Don’t just spend your points frivolously; plan out your stats according to the weapons that you want to use.
You have the standard stats that you must keep in mind such as your strength, intelligence, constitution, etc., as this will determine the types and strengths of weapons that you will be able to use. You will earn experience points from defeating enemies which will allow your character to level up. When this happens, you are rewarded with a certain amount of bonus points which you then can use to increase those stats. However, you can’t just go and apply them willy-nilly because you may be cheating yourself out of the ability to use the most powerful weapon that would be available to you at that time. Don’t worry, however, if you go in a direction that you find you need to change later on as the game sports a cool leveling-down feature that will allow you to return to the last level earned while returning half of the bonus points given to get to that earlier level.
The visuals look pretty good but they do show their age.
The graphics in Xanadu Next, to be totally honest, are woefully dated, but that is to be expected for a game that was made in 2005. Character models are blocky with sharp edges while the environments are filled with repeating patterns that make up the various landscapes and dungeons. This is a somewhat dark story so many of the areas that you visit are dark as well. Don’t let this deter you from playing this game if you are a fan of the Ys series or a fan of action RPGs in general. Many of the greatest stories told in video games came from this era so you would be doing yourself a disservice to pass this one up.
This bloke will unleash upon you the beating of your life, but the joke is on him. He didn’t finish the job and that may be his eventual downfall.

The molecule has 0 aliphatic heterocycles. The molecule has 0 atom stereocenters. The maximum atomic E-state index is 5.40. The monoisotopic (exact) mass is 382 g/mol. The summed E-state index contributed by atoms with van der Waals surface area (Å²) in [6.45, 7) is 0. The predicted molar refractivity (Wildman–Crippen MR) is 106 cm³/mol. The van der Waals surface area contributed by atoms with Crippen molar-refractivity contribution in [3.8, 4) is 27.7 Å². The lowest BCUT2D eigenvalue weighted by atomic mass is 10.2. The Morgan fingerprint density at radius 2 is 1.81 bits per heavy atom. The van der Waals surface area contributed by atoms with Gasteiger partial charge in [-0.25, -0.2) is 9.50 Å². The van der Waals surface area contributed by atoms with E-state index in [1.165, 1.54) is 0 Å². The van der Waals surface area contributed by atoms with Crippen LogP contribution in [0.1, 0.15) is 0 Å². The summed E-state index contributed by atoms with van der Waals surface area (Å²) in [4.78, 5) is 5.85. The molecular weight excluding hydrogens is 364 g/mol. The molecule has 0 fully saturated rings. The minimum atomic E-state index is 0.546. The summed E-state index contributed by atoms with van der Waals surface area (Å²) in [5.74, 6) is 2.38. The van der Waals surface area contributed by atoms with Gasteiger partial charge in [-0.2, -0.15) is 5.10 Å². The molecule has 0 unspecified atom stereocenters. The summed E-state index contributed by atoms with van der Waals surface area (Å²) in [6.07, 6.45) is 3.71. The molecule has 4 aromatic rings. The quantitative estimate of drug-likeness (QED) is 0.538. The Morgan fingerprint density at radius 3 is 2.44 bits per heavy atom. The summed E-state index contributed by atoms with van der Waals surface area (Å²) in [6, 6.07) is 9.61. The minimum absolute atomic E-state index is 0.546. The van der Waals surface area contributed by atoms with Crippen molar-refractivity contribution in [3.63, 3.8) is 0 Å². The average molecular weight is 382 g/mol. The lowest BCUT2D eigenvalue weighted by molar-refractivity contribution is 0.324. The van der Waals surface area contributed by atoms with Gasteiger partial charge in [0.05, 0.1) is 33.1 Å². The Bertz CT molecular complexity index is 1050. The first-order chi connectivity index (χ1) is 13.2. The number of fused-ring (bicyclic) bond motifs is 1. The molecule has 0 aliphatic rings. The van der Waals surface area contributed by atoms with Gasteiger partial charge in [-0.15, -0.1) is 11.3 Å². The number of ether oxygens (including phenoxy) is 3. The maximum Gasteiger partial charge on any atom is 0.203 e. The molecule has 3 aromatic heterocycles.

One area that I had a hard time getting into was the music for some reason. The tunes that play while you are in town shopping for goods or talking to the townspeople as well as that which plays while you are exploring the areas around the village where you first land on Harlech Island is repetitive and got very boring to me early on. I found myself turning the music down low and just listening to a podcast or a little video game music on Pandora. The dialogue is subtitled so there is no voice acting to miss so doing as I did wont be a hindrance to you getting all of the info you need to play the game. It wasn’t a game breaker for me, but it was pretty close. Thankfully, the game play is very fun and the story isn’t too bad so that was enough to keep me playing.
Having the best visual angle could mean the difference between success or failure.
Another issue that I had was with the camera in the game. Most games in any genre these days takes advantage of the right stick to allow the player to control the camera; not in Xanadu Next. The camera is instead controlled but the LB and RB buttons on the controller and allows you to peruse the landscape one-eighth of a turn at a time. The right stick is not used in any way and I can’t remember the last time I played a game that didn’t use it. Eleven years is a long time as far as video games are concerned but if you can get your head around this (I found that I didn’t mind it too much after a bout the first hour or so) you will be good to go. If you haven’t guessed by now, the game supports controllers. I used my Xbox wired controller to review this game and it worked great.
Your character: “Wait!! Quit playin’! I QUIT! I QUIT!”
Overall, I really enjoyed my time on Harlech Island and I would recommend this game to anyone who is a true fan of the genre. Even so, if you have never played an action RPG, you could do a lot worse than to start with Xanadu Next. The enemies are varied and kept me on my toes at every juncture, the story is engaging even though it is a little rote and predictable, and the leveling system and weapon and items selection system are surprisingly robust. While the music may drive you bat-$#!t crazy after a while, the game is solid for its advanced age. You can grab a copy on Steam now for $19.99 but that is the only way to enjoy it at the moment as it is not available on console…yet.
This review is based on a retail copy of the game provided by the publisher.